X-ray fluorescence (XRF) is a powerful analytical instrumental method used in a wide variety of industries to determine the elemental composition of various materials. In oil analysis especially, XRF techniques have gained wide acceptance. Among other applications, XRF is used to determine sulfur in petroleum products and residual catalysts, monitor additives in lubricating oils, analyze regular wear metal in lubricants and analyze wear debris.
During the 50 years since its commercialization, XRF instrumentation has evolved into a wide family of different analytical instruments (Figure 1).
Figure 1. An Early Commercial Wavelength
Dispersive XRF Spectrometer System.
The spectrometer can be seen on top of the generator (left). The counting electronics and the paper-chart recorder are in the cabinet on the right-hand side (Norelco, USA and Philips, the Netherlands, mid 1950s).
Generally, XRF instruments can be categorized into two classes. The first class uses a crystalline structure mounted on a goniometer (an instrument used to measure angles) to diffract X-ray photons of a selected wavelength/energy (much like X-ray diffraction). These instruments are referred to as wavelength dispersive spectrometers (WDS) (Figure 2a).
Figure 2a. Wavelength Dispersive Spectrometer
The second class of XRF instruments is based on the detector system’s capability to determine the energy of the photons (Figure 2b).
Figure 2b. Energy Dispersive Spectrometer
These are called energy dispersive instruments. Energy dispersive XRF instruments do not require a goniometer, and are thus of a much simpler mechanical design and are consequently less expensive.
In several cases, WDS systems offer the analyst an alternative to ICP or atomic absorption spectrometers, without the sample preparation complexity and particle size limitations commonly encountered with emission-type spectrometers.
Energy dispersive systems are identified primarily by their relatively simple optical path and unlike optical spectrometers, do not rely on diffraction. The most popular systems are bench top systems. In this case, their ultimate performance is largely determined by the quality of the X-ray source and the detector.
When only a verification of the presence (or absence) of one or more analytes in the sample is required, qualitative analysis is sufficient. Modern computer programs, based on a physical description of the X-ray fluorescence processes, allow concentrations to be obtained from samples and do not need standards similar to the unknown for calibration. These methods are in essence providing semiquantitative analysis and are often called standardless methods. The actual concentration of each analyte in the sample is required for true quantitative analysis. In this case, to adequately set-up the analysis, the level of required accuracy and precision must also be known.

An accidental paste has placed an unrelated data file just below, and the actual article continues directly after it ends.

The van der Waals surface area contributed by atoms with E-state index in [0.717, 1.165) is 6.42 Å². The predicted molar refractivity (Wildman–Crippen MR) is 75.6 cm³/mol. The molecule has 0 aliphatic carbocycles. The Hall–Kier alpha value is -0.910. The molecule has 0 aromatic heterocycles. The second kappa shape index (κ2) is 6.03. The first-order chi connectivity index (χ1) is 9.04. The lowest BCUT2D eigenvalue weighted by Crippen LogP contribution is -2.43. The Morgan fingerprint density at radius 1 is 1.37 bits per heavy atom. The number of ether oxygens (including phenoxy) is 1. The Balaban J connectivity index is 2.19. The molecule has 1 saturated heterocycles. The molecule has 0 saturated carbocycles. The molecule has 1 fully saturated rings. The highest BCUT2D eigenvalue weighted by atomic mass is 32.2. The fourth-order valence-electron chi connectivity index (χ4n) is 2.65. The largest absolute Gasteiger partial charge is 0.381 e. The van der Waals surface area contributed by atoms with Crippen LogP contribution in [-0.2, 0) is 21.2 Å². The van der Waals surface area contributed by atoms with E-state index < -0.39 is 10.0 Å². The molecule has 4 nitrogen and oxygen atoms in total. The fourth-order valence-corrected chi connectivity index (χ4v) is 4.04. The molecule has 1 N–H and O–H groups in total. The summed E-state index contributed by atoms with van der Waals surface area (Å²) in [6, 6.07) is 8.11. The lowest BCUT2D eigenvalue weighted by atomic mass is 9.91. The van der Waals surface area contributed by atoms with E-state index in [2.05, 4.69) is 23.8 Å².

Quantitative analysis by means of XRF requires proper calibration standards. First, standards are analyzed and intensities obtained. Subsequently, a calibration curve (X-ray intensity versus concentrations) for each analyte is determined. XRF instruments then compare the spectral intensities of unknown samples to those of known standards.
These provide traceability to primary standards and reference materials such as those provided by the National Institute of Standards and Technology (NIST) and other regulatory bodies. Establishing a calibration is simplified by the fact that XRF is essentially a multielement technique and thus does not require single element standards. A single set of calibration standards can be used to calibrate several elements, covering concentrations from trace level to high percentages.
Sulfur is a hazardous element, both mechanically and environmentally. Sulfur causes corrosion and rust on metallic parts in engines and the emission of sulfur dioxides into the air is a big environmental concern. Consequently, environmental protection agencies have issued strictly controlled sulfur emission limits for industry, automobiles and domestic applications.
The permitted levels of sulfur in both diesel and gasoline fuels is decreasing rapidly each year. XRF has been used to analyze sulfur in automotive fuels for many years. It is, for instance, the prescribed method in ASTM D2622, ASTM D6334 and ASTM D4294 methods. WDXRF spectrometers are used for regular sulfur analysis in petroleum products even at the low concentration levels in the ppm range, without compromise on the precision of the analysis (Figure 3).
Figure 3. Repeatability Results for an
Oil Sample Containing Less Than 4 ppm Sulfur.